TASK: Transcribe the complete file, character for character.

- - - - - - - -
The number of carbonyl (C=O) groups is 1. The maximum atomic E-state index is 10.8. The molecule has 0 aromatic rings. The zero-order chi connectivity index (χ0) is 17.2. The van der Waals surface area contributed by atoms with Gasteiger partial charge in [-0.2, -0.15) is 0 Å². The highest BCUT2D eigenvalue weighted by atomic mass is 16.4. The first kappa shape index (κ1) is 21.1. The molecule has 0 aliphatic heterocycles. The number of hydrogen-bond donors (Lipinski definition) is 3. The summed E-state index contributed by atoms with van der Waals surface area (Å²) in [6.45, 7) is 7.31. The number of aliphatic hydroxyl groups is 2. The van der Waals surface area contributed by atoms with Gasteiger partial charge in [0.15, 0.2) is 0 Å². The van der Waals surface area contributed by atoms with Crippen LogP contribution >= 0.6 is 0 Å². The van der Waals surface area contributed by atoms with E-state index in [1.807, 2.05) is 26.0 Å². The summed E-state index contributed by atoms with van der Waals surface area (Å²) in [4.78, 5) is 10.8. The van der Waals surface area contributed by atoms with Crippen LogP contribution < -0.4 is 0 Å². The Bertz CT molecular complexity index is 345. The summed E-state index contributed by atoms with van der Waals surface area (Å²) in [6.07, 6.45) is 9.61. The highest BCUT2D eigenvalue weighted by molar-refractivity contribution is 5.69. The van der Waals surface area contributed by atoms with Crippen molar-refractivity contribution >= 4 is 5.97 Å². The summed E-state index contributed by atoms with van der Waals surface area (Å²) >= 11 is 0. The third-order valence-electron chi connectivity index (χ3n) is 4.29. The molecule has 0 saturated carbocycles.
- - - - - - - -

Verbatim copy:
The number of carbonyl (C=O) groups is 1. The maximum atomic E-state index is 10.8. The molecule has 0 aromatic rings. The zero-order chi connectivity index (χ0) is 17.2. The van der Waals surface area contributed by atoms with Gasteiger partial charge in [-0.2, -0.15) is 0 Å². The highest BCUT2D eigenvalue weighted by atomic mass is 16.4. The first kappa shape index (κ1) is 21.1. The molecule has 0 aliphatic heterocycles. The number of hydrogen-bond donors (Lipinski definition) is 3. The summed E-state index contributed by atoms with van der Waals surface area (Å²) in [6.45, 7) is 7.31. The number of aliphatic hydroxyl groups is 2. The van der Waals surface area contributed by atoms with Gasteiger partial charge in [0.15, 0.2) is 0 Å². The van der Waals surface area contributed by atoms with Crippen LogP contribution >= 0.6 is 0 Å². The van der Waals surface area contributed by atoms with E-state index in [1.807, 2.05) is 26.0 Å². The summed E-state index contributed by atoms with van der Waals surface area (Å²) in [4.78, 5) is 10.8. The van der Waals surface area contributed by atoms with Crippen LogP contribution < -0.4 is 0 Å². The Bertz CT molecular complexity index is 345. The summed E-state index contributed by atoms with van der Waals surface area (Å²) in [6.07, 6.45) is 9.61. The highest BCUT2D eigenvalue weighted by molar-refractivity contribution is 5.69. The van der Waals surface area contributed by atoms with Crippen molar-refractivity contribution >= 4 is 5.97 Å². The summed E-state index contributed by atoms with van der Waals surface area (Å²) >= 11 is 0. The third-order valence-electron chi connectivity index (χ3n) is 4.29. The molecule has 0 saturated carbocycles.